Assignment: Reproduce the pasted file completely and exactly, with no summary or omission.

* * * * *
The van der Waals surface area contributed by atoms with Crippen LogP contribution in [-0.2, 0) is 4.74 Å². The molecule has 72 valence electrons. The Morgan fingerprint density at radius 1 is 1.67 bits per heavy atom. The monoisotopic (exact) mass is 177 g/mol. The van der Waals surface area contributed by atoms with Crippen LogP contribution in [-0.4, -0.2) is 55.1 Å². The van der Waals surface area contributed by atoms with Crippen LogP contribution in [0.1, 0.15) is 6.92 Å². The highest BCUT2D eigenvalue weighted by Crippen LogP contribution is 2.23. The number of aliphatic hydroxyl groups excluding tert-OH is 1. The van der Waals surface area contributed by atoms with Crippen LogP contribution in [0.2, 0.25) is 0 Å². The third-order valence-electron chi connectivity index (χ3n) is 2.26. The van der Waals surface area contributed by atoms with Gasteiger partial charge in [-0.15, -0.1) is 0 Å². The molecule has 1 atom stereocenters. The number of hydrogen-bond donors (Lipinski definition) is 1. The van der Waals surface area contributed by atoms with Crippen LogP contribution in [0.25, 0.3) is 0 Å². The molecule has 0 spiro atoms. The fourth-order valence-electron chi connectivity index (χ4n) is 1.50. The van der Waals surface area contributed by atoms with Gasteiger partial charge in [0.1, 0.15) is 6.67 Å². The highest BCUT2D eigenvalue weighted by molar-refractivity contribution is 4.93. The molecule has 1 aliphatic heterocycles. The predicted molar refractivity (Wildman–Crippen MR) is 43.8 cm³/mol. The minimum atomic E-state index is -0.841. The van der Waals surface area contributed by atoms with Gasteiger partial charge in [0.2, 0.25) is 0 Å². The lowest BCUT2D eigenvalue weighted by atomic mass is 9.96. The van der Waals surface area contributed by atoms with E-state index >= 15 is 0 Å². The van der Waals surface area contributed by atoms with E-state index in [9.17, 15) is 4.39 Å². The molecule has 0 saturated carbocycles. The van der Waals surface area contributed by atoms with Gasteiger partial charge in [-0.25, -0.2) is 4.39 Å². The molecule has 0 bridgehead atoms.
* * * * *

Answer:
The van der Waals surface area contributed by atoms with Crippen LogP contribution in [-0.2, 0) is 4.74 Å². The molecule has 72 valence electrons. The Morgan fingerprint density at radius 1 is 1.67 bits per heavy atom. The monoisotopic (exact) mass is 177 g/mol. The van der Waals surface area contributed by atoms with Crippen LogP contribution in [-0.4, -0.2) is 55.1 Å². The van der Waals surface area contributed by atoms with Crippen LogP contribution in [0.1, 0.15) is 6.92 Å². The highest BCUT2D eigenvalue weighted by Crippen LogP contribution is 2.23. The number of aliphatic hydroxyl groups excluding tert-OH is 1. The van der Waals surface area contributed by atoms with Crippen LogP contribution in [0.2, 0.25) is 0 Å². The third-order valence-electron chi connectivity index (χ3n) is 2.26. The van der Waals surface area contributed by atoms with Gasteiger partial charge in [-0.15, -0.1) is 0 Å². The molecule has 1 atom stereocenters. The number of hydrogen-bond donors (Lipinski definition) is 1. The van der Waals surface area contributed by atoms with Crippen LogP contribution in [0.25, 0.3) is 0 Å². The molecule has 0 spiro atoms. The fourth-order valence-electron chi connectivity index (χ4n) is 1.50. The van der Waals surface area contributed by atoms with Gasteiger partial charge in [0.1, 0.15) is 6.67 Å². The highest BCUT2D eigenvalue weighted by molar-refractivity contribution is 4.93. The molecule has 1 aliphatic heterocycles. The predicted molar refractivity (Wildman–Crippen MR) is 43.8 cm³/mol. The minimum atomic E-state index is -0.841. The van der Waals surface area contributed by atoms with Gasteiger partial charge in [0.2, 0.25) is 0 Å². The lowest BCUT2D eigenvalue weighted by atomic mass is 9.96. The van der Waals surface area contributed by atoms with E-state index >= 15 is 0 Å². The van der Waals surface area contributed by atoms with E-state index in [9.17, 15) is 4.39 Å². The molecule has 0 saturated carbocycles. The van der Waals surface area contributed by atoms with Gasteiger partial charge in [-0.25, -0.2) is 4.39 Å². The molecule has 0 bridgehead atoms.